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Selecting Replacement Windows: What Makes a Window Energy Efficient

Selecting Replacement Windows: What Makes a Window Energy Efficient

When you’re starting your project for replacement windows in Plattsburgh, energy efficiency should top your priority list. That’s due to the fact inefficient windows can be responsible for the largest heating and cooling loss in your residence.

They can lose as much as 30% of your heating and cooling, according to the U.S. Department of Energy. So, it’s crucial that your replacement windows are the wisest fit for the climate in Plattsburgh.

In picking your new windows, here are a few things to consider.

Window Panes: One, Two or Three?

Window panes are one of the most important parts of an energy-efficient window. We suggest selecting at least double-pane windows, since single-pane windows are especially inefficient. They’re also vulnerable to leaking air and impacting your house’s comfort.

If your budget allows it, switching to ENERGY STAR® windows will help decrease heating and cooling costs and save you more money in the future. That’s since they work hard to keep your residence’s temp in balance, regardless of the weather outside.

On average, ENERGY STAR says normal residences that get these windows can save*:

  • $101–$583 yearly when replacing single-pane windows.
  • $27–$197 annually when replacing double-pane, clear glass windows.

Over the lifetime of your windows, those savings can really add up. And you can also feel good knowing you’re helping reduce greenhouse gas emissions, which helps defend the environment.

Energy efficiency is important to us at Pella. That’s why we’ve partnered with ENERGY STAR since 1999 and provide windows that meet or exceed certification in all 50 states. Windows from our Architect Series®, Lifestyle Series, 350 Series and 250 Series made the ENERGY STAR Most Efficient 2020 list. This means they’re among the most efficient that you can get.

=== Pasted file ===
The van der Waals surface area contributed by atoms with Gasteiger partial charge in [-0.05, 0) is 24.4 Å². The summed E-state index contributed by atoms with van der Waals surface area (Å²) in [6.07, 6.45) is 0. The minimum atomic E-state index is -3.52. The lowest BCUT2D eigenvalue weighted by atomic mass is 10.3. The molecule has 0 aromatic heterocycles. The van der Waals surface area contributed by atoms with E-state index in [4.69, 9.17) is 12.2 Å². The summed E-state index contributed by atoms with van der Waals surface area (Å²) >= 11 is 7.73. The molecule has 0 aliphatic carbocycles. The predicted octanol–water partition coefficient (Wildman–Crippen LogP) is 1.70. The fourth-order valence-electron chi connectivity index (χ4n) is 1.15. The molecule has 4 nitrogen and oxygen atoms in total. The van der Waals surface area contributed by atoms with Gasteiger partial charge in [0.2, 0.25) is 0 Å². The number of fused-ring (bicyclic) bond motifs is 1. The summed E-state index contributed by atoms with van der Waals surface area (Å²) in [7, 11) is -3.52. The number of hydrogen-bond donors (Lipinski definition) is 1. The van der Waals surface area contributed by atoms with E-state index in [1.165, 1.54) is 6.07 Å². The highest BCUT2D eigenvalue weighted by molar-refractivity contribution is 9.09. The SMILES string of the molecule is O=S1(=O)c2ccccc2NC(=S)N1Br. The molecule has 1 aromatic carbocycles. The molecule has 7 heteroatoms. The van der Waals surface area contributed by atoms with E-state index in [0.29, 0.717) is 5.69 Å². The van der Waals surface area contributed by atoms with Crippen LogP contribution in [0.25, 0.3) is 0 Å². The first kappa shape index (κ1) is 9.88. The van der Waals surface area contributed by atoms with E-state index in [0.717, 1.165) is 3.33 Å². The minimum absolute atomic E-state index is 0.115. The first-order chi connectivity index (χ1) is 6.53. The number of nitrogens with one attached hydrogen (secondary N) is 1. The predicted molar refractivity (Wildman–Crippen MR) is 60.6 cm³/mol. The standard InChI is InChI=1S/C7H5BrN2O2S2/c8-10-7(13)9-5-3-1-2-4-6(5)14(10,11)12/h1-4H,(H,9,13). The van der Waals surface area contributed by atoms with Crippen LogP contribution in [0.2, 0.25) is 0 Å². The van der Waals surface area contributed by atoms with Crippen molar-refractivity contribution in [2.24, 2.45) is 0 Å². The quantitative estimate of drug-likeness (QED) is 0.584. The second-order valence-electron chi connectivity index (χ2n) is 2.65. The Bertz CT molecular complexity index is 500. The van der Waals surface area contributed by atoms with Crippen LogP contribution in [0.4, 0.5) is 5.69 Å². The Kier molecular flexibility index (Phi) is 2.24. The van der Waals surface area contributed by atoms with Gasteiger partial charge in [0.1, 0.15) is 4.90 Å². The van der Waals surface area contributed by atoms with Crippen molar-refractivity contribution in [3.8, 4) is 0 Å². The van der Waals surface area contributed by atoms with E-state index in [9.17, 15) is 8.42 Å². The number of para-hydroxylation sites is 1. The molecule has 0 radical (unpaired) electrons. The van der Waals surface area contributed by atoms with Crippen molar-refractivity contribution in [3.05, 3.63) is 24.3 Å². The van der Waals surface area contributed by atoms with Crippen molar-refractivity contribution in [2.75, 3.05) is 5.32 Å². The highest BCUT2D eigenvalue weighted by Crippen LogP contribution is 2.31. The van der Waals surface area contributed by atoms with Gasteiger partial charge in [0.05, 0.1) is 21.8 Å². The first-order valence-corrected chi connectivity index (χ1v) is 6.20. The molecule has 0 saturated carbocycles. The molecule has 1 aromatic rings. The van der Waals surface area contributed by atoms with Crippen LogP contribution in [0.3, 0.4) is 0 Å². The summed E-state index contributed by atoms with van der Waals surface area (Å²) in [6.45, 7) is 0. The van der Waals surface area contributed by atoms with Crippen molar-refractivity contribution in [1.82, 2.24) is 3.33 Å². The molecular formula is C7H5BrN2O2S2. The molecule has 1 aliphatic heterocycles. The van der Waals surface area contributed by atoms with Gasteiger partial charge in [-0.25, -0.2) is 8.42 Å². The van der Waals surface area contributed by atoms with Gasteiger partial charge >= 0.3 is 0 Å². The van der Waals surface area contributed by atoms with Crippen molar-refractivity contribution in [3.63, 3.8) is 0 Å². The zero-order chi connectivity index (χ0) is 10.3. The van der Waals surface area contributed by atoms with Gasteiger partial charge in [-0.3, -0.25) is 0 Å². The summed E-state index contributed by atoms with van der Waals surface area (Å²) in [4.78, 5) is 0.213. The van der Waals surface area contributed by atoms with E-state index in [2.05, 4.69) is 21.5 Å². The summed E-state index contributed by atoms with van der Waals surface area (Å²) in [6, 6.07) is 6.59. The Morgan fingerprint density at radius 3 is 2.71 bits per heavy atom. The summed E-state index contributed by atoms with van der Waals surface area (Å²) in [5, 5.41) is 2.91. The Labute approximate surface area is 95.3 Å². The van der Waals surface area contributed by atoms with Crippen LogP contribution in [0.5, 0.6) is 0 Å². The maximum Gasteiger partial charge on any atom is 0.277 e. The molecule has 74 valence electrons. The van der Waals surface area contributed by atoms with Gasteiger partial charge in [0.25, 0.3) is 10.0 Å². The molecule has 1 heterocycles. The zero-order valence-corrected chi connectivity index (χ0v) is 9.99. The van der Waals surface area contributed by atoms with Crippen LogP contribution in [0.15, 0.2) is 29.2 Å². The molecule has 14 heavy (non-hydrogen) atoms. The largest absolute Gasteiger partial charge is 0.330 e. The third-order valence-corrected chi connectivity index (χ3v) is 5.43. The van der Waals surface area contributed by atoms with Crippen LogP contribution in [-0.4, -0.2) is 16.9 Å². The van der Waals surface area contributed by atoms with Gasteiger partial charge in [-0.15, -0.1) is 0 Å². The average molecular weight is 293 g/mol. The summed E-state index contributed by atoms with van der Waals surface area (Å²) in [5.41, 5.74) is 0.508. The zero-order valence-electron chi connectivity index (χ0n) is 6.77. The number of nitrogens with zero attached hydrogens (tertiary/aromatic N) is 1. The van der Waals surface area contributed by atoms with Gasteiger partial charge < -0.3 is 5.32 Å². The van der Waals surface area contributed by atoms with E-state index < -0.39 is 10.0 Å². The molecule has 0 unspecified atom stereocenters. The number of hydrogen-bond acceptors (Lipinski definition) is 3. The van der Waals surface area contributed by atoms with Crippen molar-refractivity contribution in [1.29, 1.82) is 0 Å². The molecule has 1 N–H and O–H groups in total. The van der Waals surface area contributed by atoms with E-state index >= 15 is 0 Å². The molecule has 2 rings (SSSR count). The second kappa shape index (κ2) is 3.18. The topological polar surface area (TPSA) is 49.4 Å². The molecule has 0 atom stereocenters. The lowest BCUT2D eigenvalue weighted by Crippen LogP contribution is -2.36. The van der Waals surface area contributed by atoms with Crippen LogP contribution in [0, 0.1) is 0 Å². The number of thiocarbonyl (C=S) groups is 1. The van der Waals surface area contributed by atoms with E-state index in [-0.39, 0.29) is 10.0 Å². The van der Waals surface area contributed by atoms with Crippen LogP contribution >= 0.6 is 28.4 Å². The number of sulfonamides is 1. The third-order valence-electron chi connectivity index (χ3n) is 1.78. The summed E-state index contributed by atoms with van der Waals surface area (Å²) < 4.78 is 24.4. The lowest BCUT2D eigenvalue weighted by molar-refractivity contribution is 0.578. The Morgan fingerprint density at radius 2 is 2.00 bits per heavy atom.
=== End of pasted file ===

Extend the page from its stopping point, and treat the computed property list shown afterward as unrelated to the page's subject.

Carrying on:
Customize Your Windows with Glass Options

Adding special coatings and gas between window panes can keep your home cozier while blocking additional ultraviolet rays. Regardless of where you call home, Pella has an InsulShield® glass solution that will work for your personal climate.

Picking the Ideal Window Frame Material

When designing your updated windows, you’ll have a few materials to pick from. Here’s how they rank for energy efficiency:

  • Top insulation: Wood windows stack up very good for insulation, since wood naturally transfers a smaller amount of heat and cold.
  • High durability: Our exclusive fiberglass windows insulate similarly to wood, along with the fact they won’t melt or break down when faced with temperature shifts. Made for lasting durability, Pella’s proprietary fiberglass is the strongest material available for windows.**
  • Budget-friendly: Our vinyl windows are designed to match your budget while keeping your home energy-efficient. With numerous chambers, these frames help reduce heat loss and boost efficiency.

Quality Window Installation is Essential

Good installation is just as critical as the glass and window frame material you pick for your new windows.

That’s why you’ll want to choose with a company like Pella of Plattsburgh, who is knowledgeable about this service. We use exclusive installation methods to ensure your new windows are a great fit. This stops holes and cracks that can allow in moisture and air that impact your comfort.

You can also count on our team to be thoughtful toward your home during your no-mess, no-guess installation day. They’ll clean up after they’re finished and will even get rid of your old windows.

Want to create energy-efficient windows for your residence? Your local Pella of Plattsburgh experts are here to support you. Contact us at 518-310-2118 now to begin!


*Ranges are based on the average savings among homes in modeled cities. Actual savings will vary based on local climate conditions, utility rates and individual home characteristics.

**Pella's proprietary fiberglass material has displayed superior strength over wood, vinyl, aluminum, wood/plastic composites and other fiberglass materials used by leading national brands in tensile and 3-point bend tests performed in accordance with ASTM D638 and D790 testing standards.

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